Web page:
It is based on text conversation and simple graphical elements. The chatbot essentially collects information and feedback. It handles tasks about activities assigned, user feedback per activity, exercises, private messages by the coach, and health intervention questionnaires.
There have been numerous statistical analyses done. One revealed that, depending on a coaching style, the preference for certain coaches differed.
The study also revealed no change in individual intention (physical activity, healthy diet, and mental wellness) throughout the three weeks of the research.
The proposed platform focused on increasing the time efficiency of the caregiver and decreasing their fatigue. The team provided an interesting channel for caregiver-patient interactions.
Evolwe AI Algorithm
- Deep neural network (DNN)
- Evolwe DNN is trained to recognize a human’s emotional and psychological state
- DNNs can model complex non-linear relationships and are typically feedforward networks in which data flows from the input layer to the output layer without looping back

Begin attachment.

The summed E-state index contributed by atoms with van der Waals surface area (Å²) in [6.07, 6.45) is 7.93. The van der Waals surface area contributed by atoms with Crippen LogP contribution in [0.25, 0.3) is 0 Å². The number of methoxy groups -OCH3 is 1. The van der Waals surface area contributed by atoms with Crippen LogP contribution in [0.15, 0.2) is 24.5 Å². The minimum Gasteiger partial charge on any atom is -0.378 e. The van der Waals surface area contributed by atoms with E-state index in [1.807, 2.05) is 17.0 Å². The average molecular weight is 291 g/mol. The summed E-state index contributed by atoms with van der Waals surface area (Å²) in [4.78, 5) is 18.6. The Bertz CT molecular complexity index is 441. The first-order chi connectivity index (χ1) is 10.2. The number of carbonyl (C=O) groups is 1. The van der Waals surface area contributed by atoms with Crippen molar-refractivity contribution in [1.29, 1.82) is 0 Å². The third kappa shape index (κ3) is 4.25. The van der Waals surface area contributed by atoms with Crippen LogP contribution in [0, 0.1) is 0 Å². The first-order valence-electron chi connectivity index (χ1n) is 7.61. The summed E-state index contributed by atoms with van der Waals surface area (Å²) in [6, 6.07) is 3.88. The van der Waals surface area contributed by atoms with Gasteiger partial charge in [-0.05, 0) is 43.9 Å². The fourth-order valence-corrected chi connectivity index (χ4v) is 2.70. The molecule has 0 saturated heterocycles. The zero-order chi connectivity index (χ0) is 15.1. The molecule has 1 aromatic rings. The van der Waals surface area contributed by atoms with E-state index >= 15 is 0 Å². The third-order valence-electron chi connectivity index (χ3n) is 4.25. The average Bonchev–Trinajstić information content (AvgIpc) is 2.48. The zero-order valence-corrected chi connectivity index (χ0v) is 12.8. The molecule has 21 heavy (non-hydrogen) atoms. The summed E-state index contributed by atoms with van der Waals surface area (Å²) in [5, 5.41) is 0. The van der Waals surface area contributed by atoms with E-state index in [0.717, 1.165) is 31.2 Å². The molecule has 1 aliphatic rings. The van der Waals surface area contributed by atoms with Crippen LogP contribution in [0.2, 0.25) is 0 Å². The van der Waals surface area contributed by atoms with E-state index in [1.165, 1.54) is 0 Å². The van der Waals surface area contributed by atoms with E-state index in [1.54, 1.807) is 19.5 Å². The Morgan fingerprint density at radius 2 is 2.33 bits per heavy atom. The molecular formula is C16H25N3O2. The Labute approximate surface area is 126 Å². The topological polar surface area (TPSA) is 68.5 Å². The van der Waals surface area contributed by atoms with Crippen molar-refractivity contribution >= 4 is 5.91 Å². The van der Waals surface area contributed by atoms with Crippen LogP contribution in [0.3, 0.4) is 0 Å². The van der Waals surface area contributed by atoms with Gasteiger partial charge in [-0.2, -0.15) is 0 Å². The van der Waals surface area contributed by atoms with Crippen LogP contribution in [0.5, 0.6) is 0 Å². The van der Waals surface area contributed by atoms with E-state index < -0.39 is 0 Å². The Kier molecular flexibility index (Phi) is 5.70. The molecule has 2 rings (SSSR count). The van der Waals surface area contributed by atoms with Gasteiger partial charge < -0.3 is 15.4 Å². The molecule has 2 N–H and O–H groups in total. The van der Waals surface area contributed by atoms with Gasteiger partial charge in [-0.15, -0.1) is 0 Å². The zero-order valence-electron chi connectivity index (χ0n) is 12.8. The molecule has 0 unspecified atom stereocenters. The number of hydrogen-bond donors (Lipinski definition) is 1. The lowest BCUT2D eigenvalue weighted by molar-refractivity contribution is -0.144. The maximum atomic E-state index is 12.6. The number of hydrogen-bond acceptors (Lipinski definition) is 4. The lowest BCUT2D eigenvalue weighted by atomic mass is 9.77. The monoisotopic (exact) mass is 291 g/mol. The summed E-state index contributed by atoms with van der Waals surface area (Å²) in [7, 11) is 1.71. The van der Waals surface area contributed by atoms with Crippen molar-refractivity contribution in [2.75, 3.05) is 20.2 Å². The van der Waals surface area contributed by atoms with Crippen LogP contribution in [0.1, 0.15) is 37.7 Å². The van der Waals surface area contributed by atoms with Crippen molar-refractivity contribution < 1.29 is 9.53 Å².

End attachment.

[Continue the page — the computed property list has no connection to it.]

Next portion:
- Artificial empathy (AE) or computational empathy
- Based on Natural language processing (NLP)
- The use of word embeddings
- Named entity recognition (NER)
- Terminology extraction
- Coreference resolution
- Discourse analysis
- Natural language understanding (NLU)
- Other unique features include the following:
- A new mathematical model for AI based on the human brain, cognitive psychology, and consciousness
- An intelligent chatbot that speaks like a human: empathic, proactive, and consistent
- Chatbot with emotional skills and styles. Our chatbot is completely generative: neural networks generate chatbot answers.